Oil prices tracked equities lower, with the benchmark New York rate down 90 cents at $106.43 a barrel.

12 comments:

Anonymous said...

"While it is true, that markets do fall when economies go into recession - it also rise and fall for reasons completely disconnected from the economy."
Lucky Tan

That means the rise and fall is man made and not due to market forces lah, right?

Because the economy, especially Singapore, is driven by market forces, right?

Or else PAP can make the economy always very good what, right?

But one thing everyone can see is that at least 60% will vote PAP, for reasons completely disconnected to how people like Lucky Tan feel and talk bad about PAP policy and outcome.

Anonymous said...

You may think you are more rational than you are. But the day to day market trading result shows we are not that rational after all. So are the 60%+40% of Singaporeans during the last election. So it will be for next election also. Human beings are not that rational as you think they are.

Anonymous said...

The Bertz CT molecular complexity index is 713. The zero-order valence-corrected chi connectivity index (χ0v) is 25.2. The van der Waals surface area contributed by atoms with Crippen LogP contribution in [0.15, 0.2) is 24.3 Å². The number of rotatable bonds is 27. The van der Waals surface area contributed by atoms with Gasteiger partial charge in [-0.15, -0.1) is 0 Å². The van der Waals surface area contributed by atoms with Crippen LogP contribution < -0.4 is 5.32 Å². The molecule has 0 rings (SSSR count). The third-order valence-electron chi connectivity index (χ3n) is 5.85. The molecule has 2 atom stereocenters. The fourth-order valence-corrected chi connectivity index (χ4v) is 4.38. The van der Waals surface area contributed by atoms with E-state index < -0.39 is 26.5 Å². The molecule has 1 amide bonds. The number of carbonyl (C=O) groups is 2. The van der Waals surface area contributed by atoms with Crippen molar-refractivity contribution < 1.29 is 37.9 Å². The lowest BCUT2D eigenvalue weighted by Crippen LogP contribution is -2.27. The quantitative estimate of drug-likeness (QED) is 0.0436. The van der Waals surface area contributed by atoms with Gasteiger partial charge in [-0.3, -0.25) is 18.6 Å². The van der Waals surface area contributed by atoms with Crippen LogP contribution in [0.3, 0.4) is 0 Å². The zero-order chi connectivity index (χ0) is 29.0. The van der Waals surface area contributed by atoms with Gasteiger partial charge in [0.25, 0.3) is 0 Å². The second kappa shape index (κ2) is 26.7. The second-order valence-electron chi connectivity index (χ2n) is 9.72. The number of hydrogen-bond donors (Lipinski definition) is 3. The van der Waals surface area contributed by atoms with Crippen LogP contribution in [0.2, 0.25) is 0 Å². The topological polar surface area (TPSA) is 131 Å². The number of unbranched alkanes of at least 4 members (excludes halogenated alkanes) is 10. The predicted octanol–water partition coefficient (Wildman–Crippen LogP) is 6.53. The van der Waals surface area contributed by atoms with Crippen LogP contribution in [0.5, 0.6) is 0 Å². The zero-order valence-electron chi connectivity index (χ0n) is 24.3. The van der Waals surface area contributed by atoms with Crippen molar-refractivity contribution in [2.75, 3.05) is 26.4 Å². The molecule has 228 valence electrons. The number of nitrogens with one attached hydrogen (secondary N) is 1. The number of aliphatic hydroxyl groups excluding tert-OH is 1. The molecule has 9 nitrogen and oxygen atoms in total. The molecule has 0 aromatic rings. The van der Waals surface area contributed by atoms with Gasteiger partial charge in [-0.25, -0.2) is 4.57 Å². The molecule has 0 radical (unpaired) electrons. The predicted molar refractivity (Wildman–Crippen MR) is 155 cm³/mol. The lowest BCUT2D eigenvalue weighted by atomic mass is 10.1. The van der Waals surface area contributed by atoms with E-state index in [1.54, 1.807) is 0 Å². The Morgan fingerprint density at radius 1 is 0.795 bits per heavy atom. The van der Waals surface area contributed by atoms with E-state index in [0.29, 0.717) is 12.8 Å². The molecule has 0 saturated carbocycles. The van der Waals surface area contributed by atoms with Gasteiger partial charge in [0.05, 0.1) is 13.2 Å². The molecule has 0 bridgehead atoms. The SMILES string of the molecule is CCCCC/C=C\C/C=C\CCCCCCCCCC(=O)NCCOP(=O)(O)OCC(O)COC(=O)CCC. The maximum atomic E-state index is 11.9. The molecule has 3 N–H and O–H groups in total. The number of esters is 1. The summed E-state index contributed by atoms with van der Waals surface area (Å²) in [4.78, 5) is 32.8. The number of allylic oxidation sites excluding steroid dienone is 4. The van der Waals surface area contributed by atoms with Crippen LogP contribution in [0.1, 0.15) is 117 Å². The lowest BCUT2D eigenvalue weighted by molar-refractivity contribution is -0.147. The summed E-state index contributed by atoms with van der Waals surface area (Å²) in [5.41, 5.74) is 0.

"Because the economy, especially Singapore, is driven by market forces, right?"

If Singapore economy is driven by market forces, then why must pay highest salaries in the world?

Market forces by definition operates 24 hours a day, 365 days a year, without collecting a salary.

The said...

One key reason - the stock markets always lead the economy.

China has been growing at near-double-digit growth for so many donkey years that a slow-down to 7%-9% is bad news. Also, many of the excesses are coming to roost soon.

OTOH, the US has been in deep shit for quite a few years now and looks like recovering in the near future.

So, in summary, China's economy has been doing very well in the past few years, but the short-term prospects is not as bright as the present. The US economy has been doing badly in the past few years, but the short-term prospects is better than the present. The stock market discounts the future.

Anonymous said...

Lucky, the political situation in China is nervous. There are deep fractures amongst the top elites. The infighting has reached a level serious enough for Premier Wen to warn of another cultural revolution. So do be careful here. Those well connected are getting out and sending their children and wealth overseas. This political uncertainty will continue to hang over businesses and investments in China.